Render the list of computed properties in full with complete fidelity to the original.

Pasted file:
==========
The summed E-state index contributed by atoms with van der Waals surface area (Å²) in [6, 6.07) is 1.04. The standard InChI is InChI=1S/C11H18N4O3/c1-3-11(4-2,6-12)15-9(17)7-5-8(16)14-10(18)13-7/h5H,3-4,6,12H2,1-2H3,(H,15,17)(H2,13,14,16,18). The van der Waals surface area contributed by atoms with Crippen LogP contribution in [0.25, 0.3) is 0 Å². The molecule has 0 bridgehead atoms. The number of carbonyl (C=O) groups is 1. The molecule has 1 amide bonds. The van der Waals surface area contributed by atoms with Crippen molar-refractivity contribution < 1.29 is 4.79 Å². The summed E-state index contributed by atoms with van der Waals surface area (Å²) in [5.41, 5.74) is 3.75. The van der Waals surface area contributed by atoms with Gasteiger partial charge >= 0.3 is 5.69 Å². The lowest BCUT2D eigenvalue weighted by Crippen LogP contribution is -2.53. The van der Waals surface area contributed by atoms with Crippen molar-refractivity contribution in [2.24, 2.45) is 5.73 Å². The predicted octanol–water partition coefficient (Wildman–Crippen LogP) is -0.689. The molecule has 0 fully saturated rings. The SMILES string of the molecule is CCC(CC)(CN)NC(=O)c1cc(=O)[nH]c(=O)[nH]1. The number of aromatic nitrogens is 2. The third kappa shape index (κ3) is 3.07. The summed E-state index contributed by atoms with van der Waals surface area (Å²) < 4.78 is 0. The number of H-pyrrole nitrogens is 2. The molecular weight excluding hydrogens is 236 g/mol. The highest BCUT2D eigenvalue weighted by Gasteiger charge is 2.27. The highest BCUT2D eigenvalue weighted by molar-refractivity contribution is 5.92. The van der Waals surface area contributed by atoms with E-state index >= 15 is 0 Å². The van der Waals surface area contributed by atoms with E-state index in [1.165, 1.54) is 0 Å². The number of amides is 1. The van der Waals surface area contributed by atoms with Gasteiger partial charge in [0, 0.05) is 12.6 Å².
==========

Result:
The summed E-state index contributed by atoms with van der Waals surface area (Å²) in [6, 6.07) is 1.04. The standard InChI is InChI=1S/C11H18N4O3/c1-3-11(4-2,6-12)15-9(17)7-5-8(16)14-10(18)13-7/h5H,3-4,6,12H2,1-2H3,(H,15,17)(H2,13,14,16,18). The van der Waals surface area contributed by atoms with Crippen LogP contribution in [0.25, 0.3) is 0 Å². The molecule has 0 bridgehead atoms. The number of carbonyl (C=O) groups is 1. The molecule has 1 amide bonds. The van der Waals surface area contributed by atoms with Crippen molar-refractivity contribution < 1.29 is 4.79 Å². The summed E-state index contributed by atoms with van der Waals surface area (Å²) in [5.41, 5.74) is 3.75. The van der Waals surface area contributed by atoms with Gasteiger partial charge >= 0.3 is 5.69 Å². The lowest BCUT2D eigenvalue weighted by Crippen LogP contribution is -2.53. The van der Waals surface area contributed by atoms with Crippen molar-refractivity contribution in [2.24, 2.45) is 5.73 Å². The predicted octanol–water partition coefficient (Wildman–Crippen LogP) is -0.689. The molecule has 0 fully saturated rings. The SMILES string of the molecule is CCC(CC)(CN)NC(=O)c1cc(=O)[nH]c(=O)[nH]1. The number of aromatic nitrogens is 2. The third kappa shape index (κ3) is 3.07. The summed E-state index contributed by atoms with van der Waals surface area (Å²) < 4.78 is 0. The number of H-pyrrole nitrogens is 2. The molecular weight excluding hydrogens is 236 g/mol. The highest BCUT2D eigenvalue weighted by Gasteiger charge is 2.27. The highest BCUT2D eigenvalue weighted by molar-refractivity contribution is 5.92. The van der Waals surface area contributed by atoms with E-state index >= 15 is 0 Å². The van der Waals surface area contributed by atoms with E-state index in [1.165, 1.54) is 0 Å². The number of amides is 1. The van der Waals surface area contributed by atoms with Gasteiger partial charge in [0, 0.05) is 12.6 Å².